If you’re looking for the perfect shed for your unique situation, hopefully this article will help you decide.  Many people consider different styles of shed plans based on different factors.

What factors into your preferred shed style?

  • Cost: Cost can be one of the biggest constraints put on your shed.  Building a shed yourself puts money in your pocket instantly, but that may not be enough savings.  Buying a used shed is very economiCal bur it usually is a pain to move.  Having a good plan, material list and bill of materials (or an estimating worksheet as we call it) saves tons of time and money.
  • Purpose and functionality: Ask yourself, why do I want a shed?  What will I do with it?  Can it be used for multiple purposes?  Answering these questions will point you in the direction.  Everyone has different needs; we want to find out what structure will fulfill those needs.
  • Size: Shed size is always a large consideration.  A few key points include building in increments of 2 feet.  This maximises material and reduces waste.  Make sure your local municipality  has aproved the size you want.  Decide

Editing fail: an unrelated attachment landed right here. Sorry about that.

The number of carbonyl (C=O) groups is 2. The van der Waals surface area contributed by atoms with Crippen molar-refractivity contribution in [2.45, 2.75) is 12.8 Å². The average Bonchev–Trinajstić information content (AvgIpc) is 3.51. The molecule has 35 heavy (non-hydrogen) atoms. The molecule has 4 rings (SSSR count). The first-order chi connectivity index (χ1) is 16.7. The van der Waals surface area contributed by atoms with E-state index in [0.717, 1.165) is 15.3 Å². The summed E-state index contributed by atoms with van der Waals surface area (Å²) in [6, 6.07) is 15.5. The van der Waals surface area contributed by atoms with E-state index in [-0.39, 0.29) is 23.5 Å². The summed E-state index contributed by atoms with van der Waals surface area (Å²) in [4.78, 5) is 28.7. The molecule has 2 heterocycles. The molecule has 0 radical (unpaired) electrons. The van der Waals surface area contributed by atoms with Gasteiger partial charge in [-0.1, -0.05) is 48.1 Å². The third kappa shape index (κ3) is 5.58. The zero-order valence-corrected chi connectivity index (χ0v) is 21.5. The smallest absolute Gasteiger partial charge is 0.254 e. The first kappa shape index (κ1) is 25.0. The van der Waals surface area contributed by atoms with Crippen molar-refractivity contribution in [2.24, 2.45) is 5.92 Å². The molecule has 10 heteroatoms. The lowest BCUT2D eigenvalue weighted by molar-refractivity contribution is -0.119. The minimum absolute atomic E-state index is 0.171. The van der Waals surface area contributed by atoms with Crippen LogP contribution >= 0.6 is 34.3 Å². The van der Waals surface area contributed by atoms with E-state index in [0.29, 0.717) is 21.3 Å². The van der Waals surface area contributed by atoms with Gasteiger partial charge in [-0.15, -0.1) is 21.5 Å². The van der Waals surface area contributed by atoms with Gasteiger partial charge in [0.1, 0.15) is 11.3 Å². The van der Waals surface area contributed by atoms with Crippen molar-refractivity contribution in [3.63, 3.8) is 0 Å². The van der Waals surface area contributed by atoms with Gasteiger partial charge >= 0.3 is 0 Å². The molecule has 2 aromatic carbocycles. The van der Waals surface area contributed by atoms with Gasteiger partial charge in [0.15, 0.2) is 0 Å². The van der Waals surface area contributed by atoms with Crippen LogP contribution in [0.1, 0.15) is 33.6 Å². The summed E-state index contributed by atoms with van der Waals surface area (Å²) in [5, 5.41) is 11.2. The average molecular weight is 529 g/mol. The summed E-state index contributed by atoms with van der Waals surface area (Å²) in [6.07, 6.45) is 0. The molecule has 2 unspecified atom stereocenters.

• Enviromental concerns: What in the way or could be a potenting hazard?  A large tree who’s branches hang over your desired location.  A location with a potential for rising groundwater or flooding.  Maybe a good location for a shed is one that blocks your neibors view of your bedroom!
  • Weather: North facing sheds will get less sun and snow won’t melt as fast.  South facing exposure will heat your shed like an over in the summer.  Consider your geographical location, seasons, water and snow proofing strategies, and sun exopoaure for maximum confort.
  • Personal look aND feel: Make your shed your own by giving it yout personality: Roof design, Trim and base customizations, color choices, and decorations all give tour shed flare.  If you ate going to do it yourself, givery it your personality!


What type of roof is best for your outdoor structure?

Well below we’ll describe the six most common shed roof types; the pros and cons of each, and their best uses. Enjoy!

This infographic shows the different types of shed styles. Which shed style is best?

DIY-Plans.com displays this infographic showing the variety of shed styles. Which shed style do you think is best. The different shed styles are named after the roof style. They are: Gable, Gambrel (Barn), Garden, Lean To, Modern, and Saltbox.


Gable Sheds

gable shed

Gable sheds are one of the most popular choices in shed building. They are simple and economical storage solutions because they are so easy to build. Gable sheds have a single sloping plane of the same pitch on both sides of the ridge. The gable style roof pitch ranges from 12/4 to as high as 12/12 but a 12/6 pitch roof is very common in gable sheds. Gable sheds are space creators in that there is storage space available up in the truss area. If you have run out of room in your garage, they style of shed would be the perfect place to store all sorts of things. Search Gable Shed Plans